Investing in 2022 has been tough for any investors caught out by the move from growth to value.
While the issues faced by companies in the US and UK are well known, however, the same fate has befallen fund managers elsewhere as well.
Japan, for example, has also gone through a significant shift this year and managers have not escaped the move away from high-growth stocks into more value-orientated names.
So severe have the past 12 months been, some of the IA Japan sector’s most-loved funds have dropped to the bottom of the rankings over three years.
We have also included the FTF Martin Currie Japan Equity fund (formerly Legg Mason), which was in the sector but has been moved to the IA Unclassified sector. It was the best performing Japan fund over the decade but has been the worst over three years.
Total return of funds vs sector over 3yrs
Source: FE Analytics
All invest with a broadly high-growth style, while the Martin Currie fund typically also has a penchant for small and mid-sized companies.
When put to professional fund pickers, two of the funds emerged as their favourites.
Kamal Warraich, head of equity fund research at Canaccord Genuity Wealth Management, said that all had performed “in-line with expectations” as they are all “different flavours of growth”.
While this has hampered returns, he noted that things have picked up recently over the past three months for all the funds, suggesting that none have moved away from their approach.
His pick however was JPM Japan, which adopts a concentrated, ‘aggressive growth’ approach targeting long-term structural trends in Japan, including e-commerce, autonomous vehicles, medical equipment and renewable energy.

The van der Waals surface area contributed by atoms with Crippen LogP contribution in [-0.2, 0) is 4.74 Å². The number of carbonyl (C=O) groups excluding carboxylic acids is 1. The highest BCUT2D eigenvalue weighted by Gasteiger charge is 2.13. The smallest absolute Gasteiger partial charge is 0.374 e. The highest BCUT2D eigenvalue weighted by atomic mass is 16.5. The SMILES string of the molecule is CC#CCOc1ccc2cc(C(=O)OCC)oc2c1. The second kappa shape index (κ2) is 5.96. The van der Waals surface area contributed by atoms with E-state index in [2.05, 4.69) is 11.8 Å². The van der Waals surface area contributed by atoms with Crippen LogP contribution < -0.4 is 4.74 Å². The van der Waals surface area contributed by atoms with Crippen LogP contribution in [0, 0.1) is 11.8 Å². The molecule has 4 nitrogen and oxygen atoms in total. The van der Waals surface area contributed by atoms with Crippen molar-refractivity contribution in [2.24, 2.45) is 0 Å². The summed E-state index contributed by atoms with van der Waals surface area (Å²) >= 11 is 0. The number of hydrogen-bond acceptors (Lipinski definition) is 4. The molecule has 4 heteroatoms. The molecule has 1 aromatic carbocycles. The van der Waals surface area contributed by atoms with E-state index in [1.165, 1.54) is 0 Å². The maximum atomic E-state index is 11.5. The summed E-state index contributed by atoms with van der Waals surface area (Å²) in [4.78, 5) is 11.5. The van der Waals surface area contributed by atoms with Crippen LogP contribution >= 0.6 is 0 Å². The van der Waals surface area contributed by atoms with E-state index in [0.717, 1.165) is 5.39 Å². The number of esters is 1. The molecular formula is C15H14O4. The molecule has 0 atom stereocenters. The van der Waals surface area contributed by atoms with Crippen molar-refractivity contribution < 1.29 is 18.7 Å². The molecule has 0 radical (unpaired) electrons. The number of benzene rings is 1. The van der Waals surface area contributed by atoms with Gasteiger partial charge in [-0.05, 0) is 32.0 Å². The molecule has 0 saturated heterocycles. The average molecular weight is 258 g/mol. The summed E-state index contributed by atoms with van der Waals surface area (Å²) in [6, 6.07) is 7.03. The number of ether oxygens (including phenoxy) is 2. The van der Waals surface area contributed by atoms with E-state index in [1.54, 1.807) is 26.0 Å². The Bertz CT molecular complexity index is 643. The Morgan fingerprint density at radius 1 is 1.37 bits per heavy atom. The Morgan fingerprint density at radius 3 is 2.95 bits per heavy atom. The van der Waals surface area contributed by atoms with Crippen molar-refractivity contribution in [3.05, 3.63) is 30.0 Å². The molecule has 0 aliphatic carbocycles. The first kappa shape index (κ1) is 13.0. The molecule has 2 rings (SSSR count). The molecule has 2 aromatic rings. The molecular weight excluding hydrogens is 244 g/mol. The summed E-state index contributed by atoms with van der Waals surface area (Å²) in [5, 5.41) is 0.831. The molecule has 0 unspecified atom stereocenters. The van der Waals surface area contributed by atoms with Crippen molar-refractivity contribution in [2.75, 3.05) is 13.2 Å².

“The focus on these trends biases the fund towards specific sectors (e.g. healthcare and technology), longer-duration cash flows and higher valuations. These are factors which typically underperform during value rotations,” he said.
“However, the fund is managed by an experienced team with strong knowledge of the Japanese equity market. Pleasingly, over five and 10 years the fund remains top quartile.”
Total return of fund vs sector and benchmark over 5yrs
Source: FE Analytics
Ajay Vaid, investment research analyst at Square Mile Investment Consulting and Research, said his pick would be the Baillie Gifford Japanese fund.
The portfolio, like other growth-oriented funds in its peer group, has struggled even though Japan is insulated from the decade-high inflation experienced in the West.
“As this fund takes a low turnover approach, it has faced short-term headwinds, although it has proved slightly more resilient relative to a comparable stylistic index, such as the MSCI Japan Growth,” he said.
“Specifically, the fund’s allocation within consumer discretionary, industrials and communication services have been areas of weakness, with companies such as Rakuten and Misumi being amongst its largest detractors.”
Vaid added that some of its holdings have been de-rated but that the managers would argue that Japanese growth companies tend to trade on smaller premiums than their peers in other developed markets such as the US and so valuation is less extreme.
“We rate this fund highly and expect that over the longer-term it will recover, once the market again focuses on the idiosyncratic attributes of the companies held in its portfolio and the long-term trends at play in Japan. For example, automation and robotics, their ageing demographics, and a consumer preference for premium brands,” he said.
|Fund||Sector||Fund size||Fund managers (s)||Yield||OCF||Launch date|
|AXA Framlington Japan||IA Japan||£97m||Chisako Hardie, John-Paul Temperley||0.6%||0.84%||20/01/2015|
|Baillie Gifford Japanese||IA Japan||£2,804m||Matthew Brett||1.5%||0.62%||02/08/1999|
|FTF Martin Currie Japan Equity||IA Unclassified||£540m||Paul Alan Danes||0.0%||0.97%||23/09/2022|
|GAM Star Japan Leaders||IA Japan||£208m||Ernst Glanzmann, Reiko Mito||0.3%||1.04%||18/06/2013|
|JPM Japan||IA Japan||£1,063m||Shoichi Mizusawa, Nicholas Weindling, Miyako Urabe||0.0%||0.81%||13/09/2007|